**There are few greater feelings in poker than flopping a set**; seeing that third card hit the flop, knowing that you’re likely going to win a huge pot is what poker players live for. However, some players take things too far and call with every pocket pair, hoping to flop a set.

To help you avoid this mistake, we’ll be taking a look at **how to calculate the EV of set mining**, why it’s important, and more!

## What Is Set Mining?

**Set mining is the act of calling a preflop raise with a pocket pair with the explicit intention to flop a set.** Low pocket pairs like 22-88 are often used for set mining, as they’re not considered strong enough to win the pot in their own right. Strong pocket pairs like AA-JJ aren’t used for set mining, as they’re strong enough to win the pot without improving.

## Why Is It Important To Know The EV Of Set Mining?

Calculating the EV of set mining is important as **it’s not inherently profitable to call with a pocket pair to try and flop a set**. If the preflop bet is too large or your opponent’s remaining stack is too small, you won’t win enough to outweigh the times that you miss.

By working out the EV of your decision, you can avoid unprofitable situations, saving you money in the long run.

## How Do We Calculate The EV of Set Mining?

Calculating the EV of set mining can be complicated, as there are many permutations that can happen; you can flop a set and get no value, flop a set and get one street of value, miss your set and lose, miss your set and win, and more!

However, to keep things simple, we’re going to focus on **three permutations**; you miss your set and lose, you hit your set and get no value, and you hit your set and stack your opponent. While this won’t give us the exact EV of calling with your pocket pair, it will be close enough for what we’re looking to accomplish.

Below, you can find the equation for calculating the EV of set mining, along with a breakdown of each variable.

Set mining EV = (0.12 * % Win Stack * $ Won) + (% Fold * Pot Size) – (0.88 * Preflop Call)

0.12 – The percentage of the time we make our set

% Win Stack – The percentage of the time we stack our opponent after making our set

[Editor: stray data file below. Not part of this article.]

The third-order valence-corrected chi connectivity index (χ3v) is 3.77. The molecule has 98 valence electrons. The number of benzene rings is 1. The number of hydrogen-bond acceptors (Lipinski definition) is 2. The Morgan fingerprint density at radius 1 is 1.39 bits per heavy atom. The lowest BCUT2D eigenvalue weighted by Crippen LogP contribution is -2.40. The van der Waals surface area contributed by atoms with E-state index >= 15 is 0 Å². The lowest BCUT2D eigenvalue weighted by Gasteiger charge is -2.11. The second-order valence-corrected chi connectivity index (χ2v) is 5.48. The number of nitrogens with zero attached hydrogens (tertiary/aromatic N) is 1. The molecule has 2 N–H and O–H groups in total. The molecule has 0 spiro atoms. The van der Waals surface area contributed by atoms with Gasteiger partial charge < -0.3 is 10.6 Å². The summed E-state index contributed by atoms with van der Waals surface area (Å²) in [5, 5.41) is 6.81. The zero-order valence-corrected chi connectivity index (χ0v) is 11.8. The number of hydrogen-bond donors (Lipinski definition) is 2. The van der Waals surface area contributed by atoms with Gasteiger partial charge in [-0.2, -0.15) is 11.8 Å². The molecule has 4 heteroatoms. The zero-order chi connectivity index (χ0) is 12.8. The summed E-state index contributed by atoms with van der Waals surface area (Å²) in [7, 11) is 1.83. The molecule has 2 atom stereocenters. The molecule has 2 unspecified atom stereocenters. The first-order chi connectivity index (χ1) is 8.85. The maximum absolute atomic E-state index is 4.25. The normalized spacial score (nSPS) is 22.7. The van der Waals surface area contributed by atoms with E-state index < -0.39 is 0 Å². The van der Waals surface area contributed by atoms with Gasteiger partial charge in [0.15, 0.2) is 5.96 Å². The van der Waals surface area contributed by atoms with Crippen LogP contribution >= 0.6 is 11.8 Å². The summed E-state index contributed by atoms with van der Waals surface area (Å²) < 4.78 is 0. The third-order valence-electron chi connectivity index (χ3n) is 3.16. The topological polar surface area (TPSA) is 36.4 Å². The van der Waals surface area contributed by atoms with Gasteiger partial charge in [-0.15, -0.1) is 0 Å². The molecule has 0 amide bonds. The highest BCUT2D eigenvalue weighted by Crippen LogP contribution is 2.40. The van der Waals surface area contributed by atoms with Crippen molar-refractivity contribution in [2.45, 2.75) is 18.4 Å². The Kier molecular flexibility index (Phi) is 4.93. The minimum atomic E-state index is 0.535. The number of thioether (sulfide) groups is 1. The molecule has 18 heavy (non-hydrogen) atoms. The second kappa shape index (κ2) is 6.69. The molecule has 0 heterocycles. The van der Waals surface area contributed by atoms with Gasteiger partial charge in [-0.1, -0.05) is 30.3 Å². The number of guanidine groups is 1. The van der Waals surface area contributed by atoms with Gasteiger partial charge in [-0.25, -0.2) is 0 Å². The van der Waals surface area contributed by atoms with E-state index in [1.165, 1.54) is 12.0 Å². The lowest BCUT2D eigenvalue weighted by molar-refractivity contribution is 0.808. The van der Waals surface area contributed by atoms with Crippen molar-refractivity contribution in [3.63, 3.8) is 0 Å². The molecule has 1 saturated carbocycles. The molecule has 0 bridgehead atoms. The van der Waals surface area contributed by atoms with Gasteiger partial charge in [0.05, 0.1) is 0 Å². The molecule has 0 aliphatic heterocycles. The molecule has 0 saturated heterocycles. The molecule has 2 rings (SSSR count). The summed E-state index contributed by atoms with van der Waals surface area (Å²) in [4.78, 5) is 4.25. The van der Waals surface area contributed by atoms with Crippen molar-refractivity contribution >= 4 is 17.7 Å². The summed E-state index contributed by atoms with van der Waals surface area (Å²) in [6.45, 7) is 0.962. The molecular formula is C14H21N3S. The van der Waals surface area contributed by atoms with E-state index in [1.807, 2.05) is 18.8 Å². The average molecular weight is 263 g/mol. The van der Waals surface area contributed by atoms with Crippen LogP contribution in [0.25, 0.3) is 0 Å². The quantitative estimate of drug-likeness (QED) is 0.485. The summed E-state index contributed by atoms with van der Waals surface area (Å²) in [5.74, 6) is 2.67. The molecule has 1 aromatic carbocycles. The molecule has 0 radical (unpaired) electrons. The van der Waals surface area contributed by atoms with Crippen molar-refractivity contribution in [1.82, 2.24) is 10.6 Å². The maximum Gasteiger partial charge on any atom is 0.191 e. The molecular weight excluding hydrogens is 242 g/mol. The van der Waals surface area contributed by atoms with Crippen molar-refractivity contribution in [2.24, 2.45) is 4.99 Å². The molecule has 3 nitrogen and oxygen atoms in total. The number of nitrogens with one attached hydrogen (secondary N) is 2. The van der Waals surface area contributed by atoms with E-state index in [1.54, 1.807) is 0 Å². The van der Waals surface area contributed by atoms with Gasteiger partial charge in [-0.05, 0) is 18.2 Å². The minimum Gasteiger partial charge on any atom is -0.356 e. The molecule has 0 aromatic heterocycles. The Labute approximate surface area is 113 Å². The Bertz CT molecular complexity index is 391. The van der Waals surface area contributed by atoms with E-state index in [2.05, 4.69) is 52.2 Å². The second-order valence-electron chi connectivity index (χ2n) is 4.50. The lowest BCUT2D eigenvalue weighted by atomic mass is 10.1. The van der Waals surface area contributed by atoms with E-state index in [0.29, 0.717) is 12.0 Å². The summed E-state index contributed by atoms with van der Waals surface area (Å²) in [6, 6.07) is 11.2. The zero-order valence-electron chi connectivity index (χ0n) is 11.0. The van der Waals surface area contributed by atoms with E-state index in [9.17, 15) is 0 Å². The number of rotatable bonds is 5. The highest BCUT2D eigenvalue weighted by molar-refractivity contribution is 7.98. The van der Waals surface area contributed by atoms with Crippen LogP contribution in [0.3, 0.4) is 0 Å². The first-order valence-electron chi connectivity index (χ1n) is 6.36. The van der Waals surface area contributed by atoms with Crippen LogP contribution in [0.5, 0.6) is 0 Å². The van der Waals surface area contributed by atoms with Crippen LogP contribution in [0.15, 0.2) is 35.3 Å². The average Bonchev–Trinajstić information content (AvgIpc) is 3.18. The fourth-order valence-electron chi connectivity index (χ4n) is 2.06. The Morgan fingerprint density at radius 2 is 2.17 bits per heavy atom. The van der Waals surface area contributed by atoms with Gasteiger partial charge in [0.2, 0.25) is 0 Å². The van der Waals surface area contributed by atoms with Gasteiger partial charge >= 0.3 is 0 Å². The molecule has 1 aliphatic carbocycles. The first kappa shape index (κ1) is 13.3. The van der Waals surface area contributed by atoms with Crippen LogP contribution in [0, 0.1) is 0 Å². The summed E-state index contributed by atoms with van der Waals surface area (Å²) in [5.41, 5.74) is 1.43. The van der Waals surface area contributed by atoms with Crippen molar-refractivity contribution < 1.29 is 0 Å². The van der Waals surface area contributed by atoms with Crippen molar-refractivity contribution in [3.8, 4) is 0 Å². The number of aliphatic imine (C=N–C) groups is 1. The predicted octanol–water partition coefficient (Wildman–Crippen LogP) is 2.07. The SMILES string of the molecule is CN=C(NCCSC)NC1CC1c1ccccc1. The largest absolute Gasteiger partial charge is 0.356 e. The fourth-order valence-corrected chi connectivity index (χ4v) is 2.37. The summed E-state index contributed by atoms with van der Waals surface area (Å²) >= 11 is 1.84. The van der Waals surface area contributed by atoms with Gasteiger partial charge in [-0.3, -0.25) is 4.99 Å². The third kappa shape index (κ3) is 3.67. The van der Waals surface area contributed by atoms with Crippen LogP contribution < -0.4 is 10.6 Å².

$ Won – How much we win when we stack our opponent

% Fold – How often our opponent folds after making our set

Pot Size – The size of the pot on the flop minus our preflop call

0.88 – The percentage of the time we don’t make our set

Preflop Call – How much we have to call preflop

Looking at the equation like this makes it more complicated than it really is, so let’s take a look at a real-world example and see how it would work.

You’ve raised to $6 in a $1/$2 cash game with **33** and your opponent in the big blind has 3-bet to $20. They have $180 behind and you’re debating whether or not you should call. You don’t think your 33 is likely to win at showdown, so you want to determine the EV of set mining against this 3-bet.

Given the preflop 3-bet, you think your opponent has a strong range, so you think you’ll win your opponent’s stack 60% of the time when you do flop your set. Let’s see how this situation plays out when we input these variables into our equation.

Remember, when calculating the EV of set mining in a 3-bet pot, you can take your original raise amount and put it into the pot size as it is considered dead money. Similarly, our preflop call becomes $14 rather than $20, as you already have $6 invested.

Set mining EV = (0.12 * 0.6 * $180) + (0.12 * 0.4 * $27) – (0.88 * $14)

Set mining EV = $12.96 + $1.30 – $12.32

**Set mining EV = $1.94**

As you can see, the EV of calling to try and hit a set in this situation would be $1.64, **meaning that we have a profitable call.**